Did you draw down your loan on a fixed or variable rate (on the date you got the keys)?
 

darag

Frequent Poster
Messages
473
Fixed rates are based on the prevailing interest rates when you draw down the loan not when you get approval. It is these rates which determine the cost to the bank of offering a fixed rate and it would be impossible for banks to offer a fixed rate product if they had to tie themselves to a rate for a loan which may not be drawn down for months or longer. You would have been offered the benefit if rates had fallen.

If it didn't work like this, then effectively the customer would be in receipt of a free option on interest rates since they could wait and chose whether to take out the loan or not. This couldn't work; if interest rates dropped you would ignore the earlier loan offer and would have no problem getting a lower fixed rate from some-one else or even the same provider; if they rose, you could accept the offer but the bank would lose money. One or other is likely to happen and both disadvantage the bank so there would be no incentive to offer such a product.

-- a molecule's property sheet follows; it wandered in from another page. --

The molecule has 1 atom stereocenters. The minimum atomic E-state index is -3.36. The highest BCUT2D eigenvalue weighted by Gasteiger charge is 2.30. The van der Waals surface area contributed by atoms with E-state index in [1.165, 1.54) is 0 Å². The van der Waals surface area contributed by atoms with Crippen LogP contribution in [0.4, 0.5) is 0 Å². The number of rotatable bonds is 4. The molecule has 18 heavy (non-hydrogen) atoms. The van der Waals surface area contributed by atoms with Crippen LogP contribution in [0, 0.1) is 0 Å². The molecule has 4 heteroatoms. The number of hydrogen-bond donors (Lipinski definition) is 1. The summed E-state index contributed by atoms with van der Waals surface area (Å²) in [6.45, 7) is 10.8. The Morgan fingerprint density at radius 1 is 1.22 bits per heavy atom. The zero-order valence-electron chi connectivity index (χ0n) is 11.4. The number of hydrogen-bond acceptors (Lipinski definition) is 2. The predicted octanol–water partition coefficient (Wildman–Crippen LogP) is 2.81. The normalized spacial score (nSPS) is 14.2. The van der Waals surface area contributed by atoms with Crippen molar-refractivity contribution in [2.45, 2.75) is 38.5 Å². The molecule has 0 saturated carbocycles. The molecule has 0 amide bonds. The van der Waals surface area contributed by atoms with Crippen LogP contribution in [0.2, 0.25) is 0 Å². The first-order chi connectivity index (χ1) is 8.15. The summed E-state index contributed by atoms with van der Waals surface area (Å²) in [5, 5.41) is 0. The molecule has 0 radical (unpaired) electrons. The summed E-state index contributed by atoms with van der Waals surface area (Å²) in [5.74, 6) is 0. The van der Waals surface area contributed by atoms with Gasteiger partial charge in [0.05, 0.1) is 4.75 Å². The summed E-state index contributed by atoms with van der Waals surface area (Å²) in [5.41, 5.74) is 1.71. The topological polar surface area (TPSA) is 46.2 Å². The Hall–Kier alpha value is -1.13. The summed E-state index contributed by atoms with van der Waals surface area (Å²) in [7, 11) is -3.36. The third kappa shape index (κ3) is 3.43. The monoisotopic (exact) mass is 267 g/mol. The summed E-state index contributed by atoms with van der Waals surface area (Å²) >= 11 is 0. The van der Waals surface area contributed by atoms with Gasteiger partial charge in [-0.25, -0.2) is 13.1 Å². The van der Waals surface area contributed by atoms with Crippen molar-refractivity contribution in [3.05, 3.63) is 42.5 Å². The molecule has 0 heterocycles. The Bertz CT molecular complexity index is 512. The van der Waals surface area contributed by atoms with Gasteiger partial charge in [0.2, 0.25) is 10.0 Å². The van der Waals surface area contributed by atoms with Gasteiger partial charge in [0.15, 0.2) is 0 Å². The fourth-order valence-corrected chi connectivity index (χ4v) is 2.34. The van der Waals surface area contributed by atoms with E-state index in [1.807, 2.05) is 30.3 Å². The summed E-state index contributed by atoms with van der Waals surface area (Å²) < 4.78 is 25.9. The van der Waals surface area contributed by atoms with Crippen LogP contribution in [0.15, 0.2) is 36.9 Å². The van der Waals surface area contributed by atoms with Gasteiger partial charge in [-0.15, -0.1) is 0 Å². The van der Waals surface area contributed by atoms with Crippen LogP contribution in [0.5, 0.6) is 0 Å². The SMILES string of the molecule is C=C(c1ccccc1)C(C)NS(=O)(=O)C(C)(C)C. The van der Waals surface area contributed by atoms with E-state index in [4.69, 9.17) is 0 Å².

This should have been made clear to you. I'm pretty sure this condition would have been stated in the terms and conditions.
 
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dublincelt

Guest
Was you it your loan OFFER they were talking about or your actual loan after you had drawn it down.

Did you draw down your loan on a fixed or variable rate (on the date you got the keys)?
As far as I am aware it was the loan offer and the cheque was issued on the condition that I switch to their variable terms. At no point have I stated otherwise. So my point remains, I selected IIB as my mortgage provider due to their rates in April08. However when the cheque was sent to my solicitor they sent the first letter above with it. I had already paid out my deposit so how else was I to proceed. I signed no other documentation apart from the original paperwork with the broker in April. And then disastrously with the letter IIB sent out some months later offering me a new fixed rate term.